As Wisconsin Gov. Scott Walker tours the country touting his conservative credentials while gearing up for an expected run for president, there’s a conservative question that’s nagging back home.
During his travels, Walker has bristled at what he considers some nonsensical questions from what he describes as the liberal media.
Questions about evolution.
Questions about President Barack Obama’s faith.
Questions about his bald spot.
The governor thought some of those questions were frivolous, and we don’t necessarily disagree.
But there’s a truly conservative question we believe the governor should answer: Why does Wisconsin have to make so many drastic budget cuts in order to address a projected $2.2 billion deficit?
After more than four years of Republican control in Madison, with countless legislative and executive actions taken to streamline government and ease regulation on business, create jobs and stimulate the economy, why is Wisconsin still facing huge cuts in spending on education.
Walker was outspoken about the deficit he inherited from his predecessor, Gov. Jim Doyle.
It was hard to argue.
But conservatives and liberals alike don’t understand why we’re back in the hole again, according to the projections.
In a recent interview with the Capital Times newspaper in Madison, Todd Berry of the Wisconsin Taxpayers Alliance made some interesting observations about the proposed Walker budget:
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“When you start to look at it, this current state budget, a Walker budget, and the last Doyle budget are really very similar,” Berry was quoted as saying. “They’re both borrowing for transportation, they’re both skating on thin ice as far as budget balances, they both have what CPAs call GAAP (generally accepted accounting principles) deficit issues. In terms of numbers, fiscal nuts and bolts, they’re pretty similar. And that would, I think, surprise people. We seem to do the same things over and over and over again, make the same mistakes.”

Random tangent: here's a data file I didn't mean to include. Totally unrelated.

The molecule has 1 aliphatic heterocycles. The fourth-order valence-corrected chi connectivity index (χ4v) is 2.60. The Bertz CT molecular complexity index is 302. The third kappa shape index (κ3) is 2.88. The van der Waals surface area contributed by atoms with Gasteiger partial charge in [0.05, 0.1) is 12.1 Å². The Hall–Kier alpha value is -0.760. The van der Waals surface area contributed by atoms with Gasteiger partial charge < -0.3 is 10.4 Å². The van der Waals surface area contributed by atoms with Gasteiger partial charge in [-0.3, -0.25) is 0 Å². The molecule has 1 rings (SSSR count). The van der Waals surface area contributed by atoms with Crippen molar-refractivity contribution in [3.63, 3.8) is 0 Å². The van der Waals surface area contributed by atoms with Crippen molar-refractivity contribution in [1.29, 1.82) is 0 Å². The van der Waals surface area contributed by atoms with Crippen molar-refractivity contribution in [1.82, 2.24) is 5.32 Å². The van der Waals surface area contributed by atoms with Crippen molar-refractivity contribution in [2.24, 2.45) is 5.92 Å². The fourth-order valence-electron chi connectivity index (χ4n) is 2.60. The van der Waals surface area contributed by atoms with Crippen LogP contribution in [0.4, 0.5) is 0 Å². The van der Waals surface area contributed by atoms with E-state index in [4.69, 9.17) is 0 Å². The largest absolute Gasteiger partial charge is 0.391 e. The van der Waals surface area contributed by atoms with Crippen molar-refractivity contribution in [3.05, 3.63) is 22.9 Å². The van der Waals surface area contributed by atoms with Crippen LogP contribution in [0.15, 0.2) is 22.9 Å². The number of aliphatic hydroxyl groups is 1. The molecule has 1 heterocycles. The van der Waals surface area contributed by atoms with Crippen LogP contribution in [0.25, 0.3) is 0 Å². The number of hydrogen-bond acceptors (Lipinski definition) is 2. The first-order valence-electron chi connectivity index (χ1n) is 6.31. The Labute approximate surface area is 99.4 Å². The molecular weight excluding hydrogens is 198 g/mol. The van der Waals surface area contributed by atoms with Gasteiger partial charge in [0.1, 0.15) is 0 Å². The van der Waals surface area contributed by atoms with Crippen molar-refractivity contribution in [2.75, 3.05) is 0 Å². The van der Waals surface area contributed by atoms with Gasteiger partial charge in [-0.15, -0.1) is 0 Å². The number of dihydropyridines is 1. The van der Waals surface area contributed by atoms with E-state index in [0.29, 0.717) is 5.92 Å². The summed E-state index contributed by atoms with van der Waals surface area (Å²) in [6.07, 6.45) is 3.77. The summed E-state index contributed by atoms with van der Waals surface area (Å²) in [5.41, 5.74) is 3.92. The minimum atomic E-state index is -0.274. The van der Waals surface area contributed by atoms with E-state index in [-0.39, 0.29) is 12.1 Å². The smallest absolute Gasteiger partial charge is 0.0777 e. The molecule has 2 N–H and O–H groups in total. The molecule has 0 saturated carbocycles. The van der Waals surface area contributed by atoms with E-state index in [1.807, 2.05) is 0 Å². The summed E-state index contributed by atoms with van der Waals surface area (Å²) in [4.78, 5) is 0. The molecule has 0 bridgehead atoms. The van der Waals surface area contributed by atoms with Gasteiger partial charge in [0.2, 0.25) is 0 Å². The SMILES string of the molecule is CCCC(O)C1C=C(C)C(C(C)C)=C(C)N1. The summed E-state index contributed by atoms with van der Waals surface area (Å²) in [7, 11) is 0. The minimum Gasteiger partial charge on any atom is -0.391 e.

Meanwhile, in Minnesota, legislators are wrangling about how best to use a projected $1.9 billion surplus — a much nicer problem, to be sure.
The fight isn’t limited to party lines, either.
There are Republicans who urge caution — and others who advocate turning back every penny of the surplus to taxpayers.
One of those give-it-all-back advocates is Rep. Steve Drazkowski, R-Mazeppa.
In a guest column in last week’s Winona Daily News, Drazkowski wrote: “This surplus amounts to $350 for every man, woman and child in the state of Minnesota. It’s clear to me that your state government is overcharging taxpayers at accelerating rates. As our economy continues to improve, the level at which we’re taking people’s money is excessive and is clearly more than needed to run our government. My preference is to give this budget surplus — your money — back to you.”
That sure sounds nice, but Minnesota may want to look at the deficit that Walker’s state is facing — after refunding more than a half-billion dollars back to taxpayers in his first term.
Both states continue to wrestle with how best — and how much — to fund overdue improvements to roads, bridges and other infrastructure that taxpayers expect government to keep safe and up-to-date.
And, in both states, there is worry about excessive borrowing to fund such public construction.
You can argue all you wish about whether Wisconsin is headed down the right path on education or environment or business incentives or tax policy or other big-picture issues.
In fact, we should be debating about those issues more and more.
Regardless, there’s a conservative question that deserves an answer: Why, after all the change and all the rancor, is Wisconsin facing a projected deficit?